Antioxidants and anti-inflammatories fight free radicals and quell inflammation, which are implicated in virtually all disease processes. A healthy body is naturally capable of neutralizing and eliminating free radicals and inflammation to a certain extent, but addiction feeds production and proliferation of highly unstable molecules and excites an immune response that requires a fair amount of nutritional support in order to combat. The most antioxidant and anti-inflammatory rich foods are dark, leafy greens such as kale, chard, mustard greens, dandelion greens, and collard, but all fresh fruits and vegetables contain an abundance of these highly therapeutic substances.

In addition to incorporating more natural omega-3 essential fatty acids, complete proteins, and antioxidant and anti-inflammatories, an individual in recovery should try to minimize or completely avoid foods that promote psychological lability. Excessive amounts of stimulating substances, highly refined carbohydrates, and industrial fats promote depressive disorders, mood instability, and impaired cognitive function, especially for those in recovery from substance abuse. The single greatest source of all these substances are processed and packaged food-like substances that are engineered to stimulate the brain’s reward system and produce artificial feelings of serenity and calm.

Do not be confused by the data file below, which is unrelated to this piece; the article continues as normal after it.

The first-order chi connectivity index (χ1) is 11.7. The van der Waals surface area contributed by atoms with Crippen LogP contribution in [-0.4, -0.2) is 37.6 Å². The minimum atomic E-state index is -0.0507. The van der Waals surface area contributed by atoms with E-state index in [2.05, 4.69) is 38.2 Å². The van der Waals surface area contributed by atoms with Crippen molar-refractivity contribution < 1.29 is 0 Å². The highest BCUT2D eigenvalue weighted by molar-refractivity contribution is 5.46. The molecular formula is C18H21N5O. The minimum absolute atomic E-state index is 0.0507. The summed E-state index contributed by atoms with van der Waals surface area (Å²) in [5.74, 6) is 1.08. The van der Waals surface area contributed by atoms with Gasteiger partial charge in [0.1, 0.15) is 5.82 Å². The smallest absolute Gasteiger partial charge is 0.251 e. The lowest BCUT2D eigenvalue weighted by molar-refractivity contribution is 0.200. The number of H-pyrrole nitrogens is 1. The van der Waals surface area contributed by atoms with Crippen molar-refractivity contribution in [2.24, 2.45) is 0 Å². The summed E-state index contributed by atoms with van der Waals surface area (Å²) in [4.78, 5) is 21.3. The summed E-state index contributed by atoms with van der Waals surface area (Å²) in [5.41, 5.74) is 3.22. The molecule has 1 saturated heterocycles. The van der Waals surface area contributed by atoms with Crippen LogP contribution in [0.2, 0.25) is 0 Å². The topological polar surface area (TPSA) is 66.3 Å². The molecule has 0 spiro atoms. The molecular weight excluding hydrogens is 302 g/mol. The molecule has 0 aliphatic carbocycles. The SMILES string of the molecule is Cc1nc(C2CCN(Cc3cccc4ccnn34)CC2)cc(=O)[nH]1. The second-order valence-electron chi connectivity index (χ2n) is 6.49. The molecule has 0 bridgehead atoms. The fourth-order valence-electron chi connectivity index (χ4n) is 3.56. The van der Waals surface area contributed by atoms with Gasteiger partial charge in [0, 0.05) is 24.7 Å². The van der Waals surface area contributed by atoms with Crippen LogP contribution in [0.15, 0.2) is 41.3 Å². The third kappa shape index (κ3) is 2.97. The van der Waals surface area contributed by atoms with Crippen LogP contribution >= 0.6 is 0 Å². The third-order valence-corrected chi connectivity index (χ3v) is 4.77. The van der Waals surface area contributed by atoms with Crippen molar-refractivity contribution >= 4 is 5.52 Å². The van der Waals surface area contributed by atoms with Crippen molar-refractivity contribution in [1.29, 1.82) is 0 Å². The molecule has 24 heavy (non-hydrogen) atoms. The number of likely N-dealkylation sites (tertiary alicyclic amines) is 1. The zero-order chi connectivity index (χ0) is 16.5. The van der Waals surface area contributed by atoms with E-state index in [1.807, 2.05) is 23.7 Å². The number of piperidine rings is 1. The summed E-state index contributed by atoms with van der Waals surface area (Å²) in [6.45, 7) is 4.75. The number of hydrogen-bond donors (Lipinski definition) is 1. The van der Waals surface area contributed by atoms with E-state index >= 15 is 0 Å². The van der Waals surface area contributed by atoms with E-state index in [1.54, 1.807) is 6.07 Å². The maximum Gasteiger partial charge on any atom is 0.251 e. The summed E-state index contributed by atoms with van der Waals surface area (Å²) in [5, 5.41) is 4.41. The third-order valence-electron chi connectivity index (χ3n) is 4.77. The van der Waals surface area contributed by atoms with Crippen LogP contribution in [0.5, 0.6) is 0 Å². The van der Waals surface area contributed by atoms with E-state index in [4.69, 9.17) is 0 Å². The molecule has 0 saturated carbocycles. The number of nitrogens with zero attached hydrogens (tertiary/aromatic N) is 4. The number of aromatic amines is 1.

An amazing recipe that embodies these ideals is my Massaged Kale and Avocado Salad. This salad is a powerful combination of omega-3s, antioxidants, and anti-inflammatories that, when paired with a modest serving of wild salmon or bison, has a profound effect upon mood and perspective. It’s also incredibly quick to prepare and involves ingredients that can be found at any major chain grocery store or your local health food store. Enjoy!

Massaged Kale and Avocado Salad

1 bunch kale, rinsed and chopped
2 ripe avocados
Juice from 1 lemon
½ tablespoon sea salt
½ tablespoon black pepper
½ teaspoon red chili flakes


Combine all ingredients in a large mixing bowl and “massage” avocado, lemon juice and spices into kale until well incorporated. Add more lemon juice, salt and pepper to taste.

Eating real, whole, unrefined foods such as fresh vegetables, ethically sourced meats, and healthy fats while avoiding those that are highly rewarding, processed, and stripped of their nutritional value will help stabilize mood and promote feelings of happiness and well-being. A body, mind, and spirit that is happy and well will be better able to participate in life and a spiritual program of action.

Matthew Lovitt is a Nutrition Therapy Practitioner – Candidate specializing in nutrition for those in addiction recovery. He works extensively with clients in long-term treatment for substance abuse disorders and maintains a private practice where he teaches clients how to plan and prepare healthy, therapeutic meals. You can follow him and his work at, Facebook, Twitter, and Google+.